By DIEGO GIUDICE
After five years without visiting the USA, last month I had the opportunity to fly for a few days to San Francisco, California. I always enjoyed the U.S., among other things because I could catch up with a vast variety of newspapers and magazines of the highest quality, a fact that over the years inspired me and helped me to glimpse the paths we should walk through. This time was quite different.
Just arriving to my hotel, I found in my room a courtesy copy of a thin version of the San Francisco Chronicle, one of the more relevant media of the country. Last time I browsed a hard copy, it was more than 100 pages full of news, stories and great photography.
I thought that his copy was so thin because was just a free copy for hotels and visitors. So went across the street to buy the “real” San Francisco Chronicle. Surprise: the copy at my hotel and the “real one” were the same.
I bought two other newspapers covering the bay area of San Francisco and met the same kind of anemic versions of thriving and vibrant media I got to know years ago. All of them had few pages, few stories and quite discreet pictures.
That same day I visited a newsstand. I’ve spent hours of my life browsing newspapers, magazines and books in the huge newsstands of many U.S. cities. In an average trip I came back to my country carrying an entire bag full of great magazines with awesome photographs.
But the anemia had ravaged the newsstand. Many of the magazines that were a reference for the global publishing industry are still there, but most of them shrank. Others, even myths of the industry like Newsweek, are not there anymore.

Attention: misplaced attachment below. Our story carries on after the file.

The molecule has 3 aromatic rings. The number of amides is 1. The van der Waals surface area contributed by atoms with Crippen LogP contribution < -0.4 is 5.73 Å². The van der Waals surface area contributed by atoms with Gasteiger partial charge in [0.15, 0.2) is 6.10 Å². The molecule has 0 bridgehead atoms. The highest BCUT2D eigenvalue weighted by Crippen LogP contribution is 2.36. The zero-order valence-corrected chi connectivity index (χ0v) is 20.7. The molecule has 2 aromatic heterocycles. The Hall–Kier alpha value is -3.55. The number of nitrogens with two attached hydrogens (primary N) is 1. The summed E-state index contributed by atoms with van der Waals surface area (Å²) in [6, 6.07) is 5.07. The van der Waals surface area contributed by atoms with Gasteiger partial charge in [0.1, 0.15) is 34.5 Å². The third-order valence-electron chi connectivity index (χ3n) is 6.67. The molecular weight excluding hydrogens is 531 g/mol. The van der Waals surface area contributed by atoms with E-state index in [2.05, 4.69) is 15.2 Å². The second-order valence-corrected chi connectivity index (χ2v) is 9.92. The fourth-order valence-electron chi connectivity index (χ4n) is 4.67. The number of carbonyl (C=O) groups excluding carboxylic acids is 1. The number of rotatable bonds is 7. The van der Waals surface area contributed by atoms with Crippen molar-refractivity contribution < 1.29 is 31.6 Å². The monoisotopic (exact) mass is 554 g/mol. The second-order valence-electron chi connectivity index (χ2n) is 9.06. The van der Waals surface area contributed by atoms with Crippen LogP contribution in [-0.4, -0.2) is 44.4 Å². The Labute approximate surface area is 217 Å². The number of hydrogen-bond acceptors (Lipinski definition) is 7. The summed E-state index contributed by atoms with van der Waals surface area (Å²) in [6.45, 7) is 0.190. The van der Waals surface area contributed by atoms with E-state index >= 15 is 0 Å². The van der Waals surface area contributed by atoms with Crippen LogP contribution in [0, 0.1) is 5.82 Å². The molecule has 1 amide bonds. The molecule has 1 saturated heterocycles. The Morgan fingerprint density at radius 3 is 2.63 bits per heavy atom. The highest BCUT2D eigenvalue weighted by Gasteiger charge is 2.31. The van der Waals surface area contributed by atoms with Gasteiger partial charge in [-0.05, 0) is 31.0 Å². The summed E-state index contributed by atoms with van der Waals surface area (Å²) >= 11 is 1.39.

But there was a curious paper version of the Chicago Sun Times, the very same that last month fired all of their staff photographers, including a Pulitzer Prize winner. Now the newspaper is illustrated with photos taken by reporters with iPhones.
Clearly, the press and therefore photojournalism are not in their best shape in the United States. I know the same situation is occurring in all corners of the world, but it is quite striking to see what used to be an example for the international media turned into mediocre vehicles of information.
Internet seems to sign the death warrant of newspapers and magazines, even those of international fame because their were pioneers with their stories and photos. Some blame the same media for not finding out a way to adapt to the unavoidable changes of the world.
Maybe within the Internet a better journalism will emerge. Maybe all photographers having a hard time now will find a way to make a living on online media.
All this is possible. But I could not help, on the long flight back to Argentina, to feel some bitterness at I thought about of all this.